Flash-sideways timeline: Sun and Jin are not married. Sun is called Ms. Paik, not Mrs. Kwon, by the customs officer at LAX. Neither Jin nor Sun are wearing wedding rings. Jin has thousands of dollars of undeclared cash. It is unclear if Sun understands or speaks English.

Sawyer is still a conman. Kate is still seeking escape. Jack is still distraught (irritated) over the death of his father. And Locke is still paralyzed. In other words, their lives aren’t necessarily going to be better for having landed in Los Angeles.
The question is: Why the differences? And why is the island under water in this reality?

Speaking of reality. During the premiere, we learn of an alternate reality where everybody is still on the island. On the island, Jack, Sawyer, Kate, Sayid, Jin, Miles and Hurley have been flashed back to current day … and in their minds, the detonation didn’t work (though a dying Juliet reveals to Sayer that it did work, much to his confusion).
Their journey leads them to the Temple, where they find other Others who seem to also be followers of Jacob and enemies of the Man in Black (the man who took over the body of Locke and is, apparently, the Smoke Monster … there’s a mystery answered by the way). At The Temple, the new Others attempt to revive Sayid (who’d been shot in the Season 5 finale), and after it appears it didn’t work, Sayid ends the episode by waking up.
Is it really Sayid? Is it Jacob? Would that be too easy? (My far-fetched guess is it’s Locke, who’s figured out how to do what the Man in Black did and take over a dead man’s body … the “loophole”).
The island episode ends with MIB Locke on his way to the Temple to, it seems, destroy Jacob’s followers. Why, we don’t know yet … but I’m sure we’ll learn soon enough.
The Oceanic flight episode ends with the plane landing and all hell ensuing. Jack learns his father’s body is lost and was never on the flight. Kate does escape and hijacks a taxi (with a pregnant Claire inside). Jin is detained for carrying more than $10,000 in cash in his carry-on luggage. Charlie’s arrested for heroin possession on the plane.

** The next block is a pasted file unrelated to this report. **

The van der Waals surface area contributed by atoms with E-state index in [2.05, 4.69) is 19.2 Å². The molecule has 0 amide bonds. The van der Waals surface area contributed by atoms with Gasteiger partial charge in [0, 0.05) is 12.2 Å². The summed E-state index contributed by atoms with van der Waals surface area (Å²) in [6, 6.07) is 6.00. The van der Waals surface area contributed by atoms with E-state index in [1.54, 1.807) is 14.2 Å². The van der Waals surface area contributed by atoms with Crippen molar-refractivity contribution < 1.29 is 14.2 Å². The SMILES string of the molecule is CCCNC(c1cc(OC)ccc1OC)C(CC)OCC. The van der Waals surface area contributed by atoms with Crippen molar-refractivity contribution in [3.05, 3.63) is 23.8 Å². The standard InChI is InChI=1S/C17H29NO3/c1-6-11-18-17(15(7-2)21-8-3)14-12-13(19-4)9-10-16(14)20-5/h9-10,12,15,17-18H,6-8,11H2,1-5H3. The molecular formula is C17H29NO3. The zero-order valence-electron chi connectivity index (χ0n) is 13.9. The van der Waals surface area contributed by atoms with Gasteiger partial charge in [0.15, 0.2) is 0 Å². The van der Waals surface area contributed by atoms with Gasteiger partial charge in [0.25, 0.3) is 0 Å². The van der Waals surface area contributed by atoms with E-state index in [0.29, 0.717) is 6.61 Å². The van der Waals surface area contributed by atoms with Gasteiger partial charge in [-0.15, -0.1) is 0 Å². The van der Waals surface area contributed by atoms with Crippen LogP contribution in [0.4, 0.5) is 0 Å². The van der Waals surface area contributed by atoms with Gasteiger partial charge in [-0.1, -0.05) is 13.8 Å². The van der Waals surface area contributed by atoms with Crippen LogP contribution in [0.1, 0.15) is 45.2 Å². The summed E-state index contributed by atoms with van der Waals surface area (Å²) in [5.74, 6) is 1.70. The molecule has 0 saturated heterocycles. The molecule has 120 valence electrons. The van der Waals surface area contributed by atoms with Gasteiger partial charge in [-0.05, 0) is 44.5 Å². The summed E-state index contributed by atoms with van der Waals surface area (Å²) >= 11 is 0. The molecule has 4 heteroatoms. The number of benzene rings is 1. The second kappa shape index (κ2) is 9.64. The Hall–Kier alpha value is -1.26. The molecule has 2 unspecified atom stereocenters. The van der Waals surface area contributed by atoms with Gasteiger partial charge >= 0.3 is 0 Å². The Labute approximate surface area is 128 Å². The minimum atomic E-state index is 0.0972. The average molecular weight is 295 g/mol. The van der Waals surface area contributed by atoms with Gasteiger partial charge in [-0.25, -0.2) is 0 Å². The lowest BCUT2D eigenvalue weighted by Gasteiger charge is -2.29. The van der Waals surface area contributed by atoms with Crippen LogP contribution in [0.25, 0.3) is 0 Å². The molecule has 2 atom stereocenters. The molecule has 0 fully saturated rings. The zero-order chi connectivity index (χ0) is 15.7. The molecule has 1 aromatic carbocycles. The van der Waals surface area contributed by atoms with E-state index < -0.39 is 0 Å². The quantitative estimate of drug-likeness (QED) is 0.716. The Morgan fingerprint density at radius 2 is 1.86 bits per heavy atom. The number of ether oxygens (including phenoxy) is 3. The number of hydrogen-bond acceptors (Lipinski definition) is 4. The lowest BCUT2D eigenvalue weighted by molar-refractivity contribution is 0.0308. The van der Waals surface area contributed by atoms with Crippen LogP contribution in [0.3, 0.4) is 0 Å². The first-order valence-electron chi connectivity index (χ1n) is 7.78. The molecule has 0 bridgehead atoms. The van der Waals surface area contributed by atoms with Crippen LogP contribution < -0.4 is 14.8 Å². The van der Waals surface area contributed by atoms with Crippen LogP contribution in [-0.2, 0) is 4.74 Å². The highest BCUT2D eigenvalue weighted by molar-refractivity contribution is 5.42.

Good thing they landed, right?
The one positive, however, was the “meeting” of Locke and Jack. A spinal surgeon, Jack hands Locke his card and tells him his spinal injury is reversable … sparking a hope in Locke that we only saw on the island. Interested in seeing where that’s going.

So here we are. Seasons 1-3 introduced us to the character-developing flashbacks, Season 4 wowed us with flash forwards, and Season 5 blew our minds with time travel.

Season 6 is about parallel realities or alternate realities … or whatever you want to call them. Where do you think this is heading? How do you explain the differences in the plane scenes? Is it really Sayid?

Feel free to comment on here, and I’ll see everybody next week.


One thought on “Lost Premiere: 6.1

  1. Great recap! One thing that Jimmy Kimmel’s show revealed (he had Damon & Carlton on) was that certain differences between the original flight & the alt. reality flight could all be chalked up to either Fate or Coincidence. Like, as soon as the audience sees Charlie, Desmond disappears (coincidence), Michael and Walt were not on the plane (fate), Shannon not on the plane (not coincidence, significant… interesting answer), or my favorite… the unnecessary space between LA & X in the title (planned, significant) .Also, certain things were more significant than others (the most significant change in the eyes if the creators was Jack’s one bottle of vodka). Love it, can’t wait for the remaining shows.